# Horizontal and Diagonal Spread Strategies

Vertical spreads involve options with identical expiration dates but different striking prices. Another variation of the spread involves simultaneous option transactions with different expiration months. This strategy is called a calendar spread, or time spread.

The calendar spread can be broken down into two specific variations:

• Horizontal spread -- in this strategy, options have identical striking prices but different expiration dates.
• Diagonal spread -- in this strategy, options have different striking prices and different expiration dates.

#### Example

Going Horizontal: You create a horizontal calendar spread.
You sell one March 40 call for 2, and you buy one June 40 call for 5. Your net cost is \$300. Two different expiration months are involved. The earlier, short call expires in March, while the long call does not expire until June. Your loss is limited in two ways: by amount and by time. This strategy is illustrated in Figure below. If, by March expiration, the first call expires worthless, you have a profit in that position and the second phase goes into effect. The short position no longer exists. If the stock rises at least 3 points above striking price before expiration, the overall position is at breakeven; above that, it will be profitable.

[caption id="attachment_12556" align="aligncenter" width="400"] Profit and loss zones for an example of horizontal calendar spread.[/caption]

#### Example

The Diagonal View: You create a diagonal calendar spread. You sell one March 40 call for 2, and you buy one June 45 call for 3. Your net cost is \$100. This transaction has different striking prices and expiration months. If the earlier-expiring short position is exercised, the long call can be used to cover the short call. In other words, as owner of the long position, you can exercise the call when your short position call is exercised. If the earlier call is not exercised, the overall risk is restricted to the net cost of \$100. After expiration of the short call, breakeven is equal to the long call's striking price plus the cost of the overall transaction. In this case, the net cost was \$100, so the breakeven price (not allowing for trading costs) is \$46 per share. This is illustrated in Figure below.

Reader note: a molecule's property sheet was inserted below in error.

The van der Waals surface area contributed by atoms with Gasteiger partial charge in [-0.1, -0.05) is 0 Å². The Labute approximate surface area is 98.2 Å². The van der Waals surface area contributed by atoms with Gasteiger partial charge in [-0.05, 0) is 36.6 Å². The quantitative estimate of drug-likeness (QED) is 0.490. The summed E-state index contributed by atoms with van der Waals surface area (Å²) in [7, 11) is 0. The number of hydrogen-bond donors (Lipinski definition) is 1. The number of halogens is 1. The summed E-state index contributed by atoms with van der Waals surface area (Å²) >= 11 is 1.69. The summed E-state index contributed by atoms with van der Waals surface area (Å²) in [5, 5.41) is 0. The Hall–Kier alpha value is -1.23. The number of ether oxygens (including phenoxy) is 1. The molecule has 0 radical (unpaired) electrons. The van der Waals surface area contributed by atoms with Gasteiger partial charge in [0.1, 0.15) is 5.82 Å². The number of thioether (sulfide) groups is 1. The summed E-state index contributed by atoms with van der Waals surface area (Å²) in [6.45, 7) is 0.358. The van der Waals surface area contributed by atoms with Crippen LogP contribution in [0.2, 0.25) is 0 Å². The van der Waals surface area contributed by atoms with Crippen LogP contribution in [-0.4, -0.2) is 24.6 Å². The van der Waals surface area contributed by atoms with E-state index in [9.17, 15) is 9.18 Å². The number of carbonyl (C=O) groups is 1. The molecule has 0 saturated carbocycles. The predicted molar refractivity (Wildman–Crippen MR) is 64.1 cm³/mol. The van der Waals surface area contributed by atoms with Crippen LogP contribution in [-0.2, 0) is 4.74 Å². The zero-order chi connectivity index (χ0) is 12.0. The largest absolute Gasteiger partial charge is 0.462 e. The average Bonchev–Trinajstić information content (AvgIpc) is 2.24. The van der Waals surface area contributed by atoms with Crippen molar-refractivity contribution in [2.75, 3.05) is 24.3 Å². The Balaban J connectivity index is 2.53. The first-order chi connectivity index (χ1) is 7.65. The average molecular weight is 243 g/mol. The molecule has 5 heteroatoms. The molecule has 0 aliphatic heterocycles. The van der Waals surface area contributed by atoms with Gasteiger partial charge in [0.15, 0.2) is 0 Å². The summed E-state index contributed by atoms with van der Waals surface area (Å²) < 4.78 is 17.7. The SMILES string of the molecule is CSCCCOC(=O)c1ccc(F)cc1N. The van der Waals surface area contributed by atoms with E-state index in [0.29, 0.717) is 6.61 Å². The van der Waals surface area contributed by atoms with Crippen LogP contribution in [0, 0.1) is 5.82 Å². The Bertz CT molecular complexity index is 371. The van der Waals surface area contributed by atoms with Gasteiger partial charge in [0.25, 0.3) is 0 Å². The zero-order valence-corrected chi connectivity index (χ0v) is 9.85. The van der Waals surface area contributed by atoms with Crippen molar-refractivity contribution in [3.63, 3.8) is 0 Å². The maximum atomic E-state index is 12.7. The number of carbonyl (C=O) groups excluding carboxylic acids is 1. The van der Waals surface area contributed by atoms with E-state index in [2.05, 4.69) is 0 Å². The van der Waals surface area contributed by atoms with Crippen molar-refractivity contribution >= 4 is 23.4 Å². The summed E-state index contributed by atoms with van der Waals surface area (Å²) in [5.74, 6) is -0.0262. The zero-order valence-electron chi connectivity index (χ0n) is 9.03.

[caption id="attachment_12557" align="aligncenter" width="380"] Profit and loss zones for an example of diagonal calendar spread.[/caption]

Giving different spread strategies the names vertical, horizontal, and diagonal helps distinguish them from one another, and makes it easier to visualize the relationships between expiration and striking prices. These distinctions are summarized in Figure below.

[caption id="attachment_12558" align="aligncenter" width="550"] Comparison of spread strategies.[/caption]

A horizontal spread is an attractive strategy when the premium value between two related options is temporarily distorted or when the later option's features cover the risks of the earlier-expiring short position.

#### Example

Unlimited Risk, Horizontally Speaking: You open a horizontal spread using calls. You sell a March 40 call for 4, and you buy a June 40 call for 6. Your net cost is \$200. If the market value of the underlying stock rises, the long position covers the short position. The risk is no longer unlimited. The maximum risk in this situation is the \$200 paid to open the spread. If the stock remains at or below striking price, the short call will lose value and expire worthless; or it can be bought and closed at a profit. For example, if the short call's value fell to 1, you could buy and realize a profit of \$300. Compared to the net cost of opening the spread, this puts you \$100 ahead overall, but you still own the long call. If the premium value were to rise above the \$600 paid for this call, it could be sold at a profit.